As an ex-student in the School of Plant Science of the University of Tasmania, I was inducted through a training ground, a first year botany laboratory, which bore the name of Winifred Mary Curtis. Then later when my pursuit of botany became more specialized, in the form of looking at bryophytes (mosses and liverworts), I had the privilege of staring down the very same microscope that Winifred Curtis used. But who was this lady centurion who had touched generations of botanists before me, and whose influence is still felt today by participants of the Tasmanian botanical culture, through her forever immortalized magnum opus on Tasmanian Plants, The Student’s Flora of Tasmania.
Winifred was born 15 June 1905 in London, the only child of Herbert John Curtis and Elizabeth Winifred Curtis (née Baker). She studied science at University College, London from 1924, winning various awards and scholarships and ultimately completed her undergraduate studies with an honours degree in 1928.
In 1939 she emigrated to Australia with her family and initially worked as a science teacher at a private girls’ school in Hobart. Later, she joined the Department of Biology at the University of Tasmania and was part of the pioneering team that established the Department of Botany there in 1945. On that account alone, she is indisputably the matriarch of Tasmanian botany. In 1943 she started work on The Students’ Flora of Tasmania, the standard text which superseded Leonard Rodway’s
Flora of Tasmania, and which remains frequently used reference. From the early 1960s much of the work on the Student’s Flora involved a close collaboration with botanical collector and artist Dennis Ivor Morris (1924 – 2005).
Concurrently, Winifred was also interested in the genetics and cytology of plants. In 1944 she published a milestone piece of work on the Variations in Pultenaea juniperina
, which represented the first record of polyploidy in an Australian native plant. This led to her PhD from London University which was awarded in 1950. Her doctoral thesis was titled Studies in Experimental Taxonomy and Variation in Certain Tasmanian Plants
which was a pioneering work in cytology and polyploidy. Her published works on the topic were later sent to the University of London for which Winifred received a Doctor of Science degree in 1968.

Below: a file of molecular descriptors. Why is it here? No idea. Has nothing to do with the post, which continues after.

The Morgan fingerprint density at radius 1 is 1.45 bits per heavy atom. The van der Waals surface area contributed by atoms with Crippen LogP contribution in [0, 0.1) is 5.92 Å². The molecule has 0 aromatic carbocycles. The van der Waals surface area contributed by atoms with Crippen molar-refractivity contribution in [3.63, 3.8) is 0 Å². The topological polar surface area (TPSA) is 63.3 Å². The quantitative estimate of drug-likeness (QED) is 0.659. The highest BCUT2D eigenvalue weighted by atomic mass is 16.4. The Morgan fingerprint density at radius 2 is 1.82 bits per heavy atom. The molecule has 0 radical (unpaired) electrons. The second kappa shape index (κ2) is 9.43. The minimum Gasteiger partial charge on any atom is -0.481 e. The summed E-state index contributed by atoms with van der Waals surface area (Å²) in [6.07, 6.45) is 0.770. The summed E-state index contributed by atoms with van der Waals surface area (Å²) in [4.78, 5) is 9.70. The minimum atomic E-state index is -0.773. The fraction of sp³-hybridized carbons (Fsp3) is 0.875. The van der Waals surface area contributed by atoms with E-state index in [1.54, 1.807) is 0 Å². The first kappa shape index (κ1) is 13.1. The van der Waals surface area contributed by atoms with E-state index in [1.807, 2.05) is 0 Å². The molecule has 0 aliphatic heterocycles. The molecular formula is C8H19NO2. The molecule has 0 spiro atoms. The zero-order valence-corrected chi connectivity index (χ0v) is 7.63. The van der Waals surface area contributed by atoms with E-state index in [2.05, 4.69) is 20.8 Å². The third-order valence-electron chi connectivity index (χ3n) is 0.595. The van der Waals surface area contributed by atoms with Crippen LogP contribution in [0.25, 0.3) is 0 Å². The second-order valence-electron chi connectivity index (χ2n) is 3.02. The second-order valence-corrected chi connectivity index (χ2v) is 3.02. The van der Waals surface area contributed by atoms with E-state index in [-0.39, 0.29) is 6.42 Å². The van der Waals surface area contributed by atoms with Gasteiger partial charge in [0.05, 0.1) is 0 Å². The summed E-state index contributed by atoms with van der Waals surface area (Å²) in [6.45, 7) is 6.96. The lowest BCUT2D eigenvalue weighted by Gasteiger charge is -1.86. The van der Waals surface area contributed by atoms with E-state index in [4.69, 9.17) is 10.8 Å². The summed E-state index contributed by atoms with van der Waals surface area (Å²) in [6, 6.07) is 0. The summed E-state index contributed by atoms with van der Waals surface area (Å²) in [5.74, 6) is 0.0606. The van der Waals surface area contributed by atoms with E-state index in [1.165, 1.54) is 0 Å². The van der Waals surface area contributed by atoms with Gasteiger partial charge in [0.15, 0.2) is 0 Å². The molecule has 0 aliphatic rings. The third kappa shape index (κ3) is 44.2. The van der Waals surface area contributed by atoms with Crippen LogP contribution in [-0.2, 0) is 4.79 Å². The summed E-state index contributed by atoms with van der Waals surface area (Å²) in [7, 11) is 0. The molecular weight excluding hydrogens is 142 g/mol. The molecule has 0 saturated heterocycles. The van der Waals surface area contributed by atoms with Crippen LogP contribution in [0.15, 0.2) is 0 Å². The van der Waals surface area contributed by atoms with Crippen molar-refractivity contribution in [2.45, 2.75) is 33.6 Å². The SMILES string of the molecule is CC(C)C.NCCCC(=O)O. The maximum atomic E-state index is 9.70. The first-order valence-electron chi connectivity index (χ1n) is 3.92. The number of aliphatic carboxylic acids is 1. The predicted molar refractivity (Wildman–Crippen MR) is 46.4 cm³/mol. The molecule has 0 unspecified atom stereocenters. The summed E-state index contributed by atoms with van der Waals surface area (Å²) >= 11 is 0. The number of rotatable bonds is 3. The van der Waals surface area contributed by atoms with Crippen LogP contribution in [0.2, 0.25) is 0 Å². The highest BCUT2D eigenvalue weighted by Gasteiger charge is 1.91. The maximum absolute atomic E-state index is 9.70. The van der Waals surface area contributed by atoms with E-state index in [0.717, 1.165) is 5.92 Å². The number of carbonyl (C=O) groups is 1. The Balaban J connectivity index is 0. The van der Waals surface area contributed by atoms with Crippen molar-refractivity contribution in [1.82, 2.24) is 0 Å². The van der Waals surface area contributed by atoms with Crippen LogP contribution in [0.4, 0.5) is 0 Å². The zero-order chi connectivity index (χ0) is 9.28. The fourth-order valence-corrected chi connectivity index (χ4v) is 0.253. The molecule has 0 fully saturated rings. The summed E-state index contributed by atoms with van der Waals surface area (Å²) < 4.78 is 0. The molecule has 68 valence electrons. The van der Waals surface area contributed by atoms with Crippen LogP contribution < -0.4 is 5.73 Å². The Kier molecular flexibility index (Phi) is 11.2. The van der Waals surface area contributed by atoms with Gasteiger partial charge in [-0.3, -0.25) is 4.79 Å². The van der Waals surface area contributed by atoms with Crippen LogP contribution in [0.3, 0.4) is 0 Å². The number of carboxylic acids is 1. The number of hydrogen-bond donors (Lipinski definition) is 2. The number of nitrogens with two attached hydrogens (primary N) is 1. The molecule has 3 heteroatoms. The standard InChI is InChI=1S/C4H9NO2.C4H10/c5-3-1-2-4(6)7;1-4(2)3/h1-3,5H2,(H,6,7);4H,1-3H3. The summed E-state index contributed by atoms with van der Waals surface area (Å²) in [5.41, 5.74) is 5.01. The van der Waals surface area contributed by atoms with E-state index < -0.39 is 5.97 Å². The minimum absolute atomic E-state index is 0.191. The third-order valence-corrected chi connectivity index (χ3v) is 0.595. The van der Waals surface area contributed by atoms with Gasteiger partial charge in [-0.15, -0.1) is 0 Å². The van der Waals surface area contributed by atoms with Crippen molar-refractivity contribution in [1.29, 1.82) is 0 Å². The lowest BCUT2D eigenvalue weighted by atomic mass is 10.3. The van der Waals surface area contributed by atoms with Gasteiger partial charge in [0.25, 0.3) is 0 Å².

During her stint in the Department of Botany, she rose through the ranks to become a Senior Lecturer in Botany in 1951 and later a Reader in Botany in 1956, the most senior position held by a woman at the university at that time. She also acted as Head of the Department on several occasions.
Richea Xcurtisiae (Hybrid Candleheath)
Dr. Curtis retired from the Department of Botany in 1966 and was appointed Honorary Research Fellow; she was made an Honorary Research Associate in the Department of Plant Science in 1998. Retirement did not stop Winifred from working. From 1967 to 1978 she wrote the six-volume The Endemic Flora of Tasmania, a classic in Tasmanian botany features sublime illustrations by botanical artist Margaret Stones. In the late 70s, she was instrumental in setting up the Tasmanian Herbarium at the locality it currently stands in Sandy Bay, in proximity of the Plant Science Department of the University of Tasmania. Also, the final volume of the Student’s Flora on monocots (grasses, lilies and related plants) was also published in 1994, 30 years after she retired, and over half a century after the commencement of the Student’s Flora series.
Winifred Curtis lived to the ripe age of 100 and died on October 14, 2005.
The legacy of the matriarch of Tasmania’s botany lives on in the leading botanists of today, most of which were her students or students of her students and her name has also been immortalized in plants such as Richea x curtisiae, Epacris curtisiae and Epilobium curtisiae.
If I should have any regrets of my time in the School of Plant Science, it would be that I never got to meet Dr Curtis. I must be content however for the vast scope of her work; the Curtis award that continues to be bestowed on generations of first year botanists (of which I was a lucky recipient); and the privilege to have looked through the lens she had used on the plants she lovingly studied.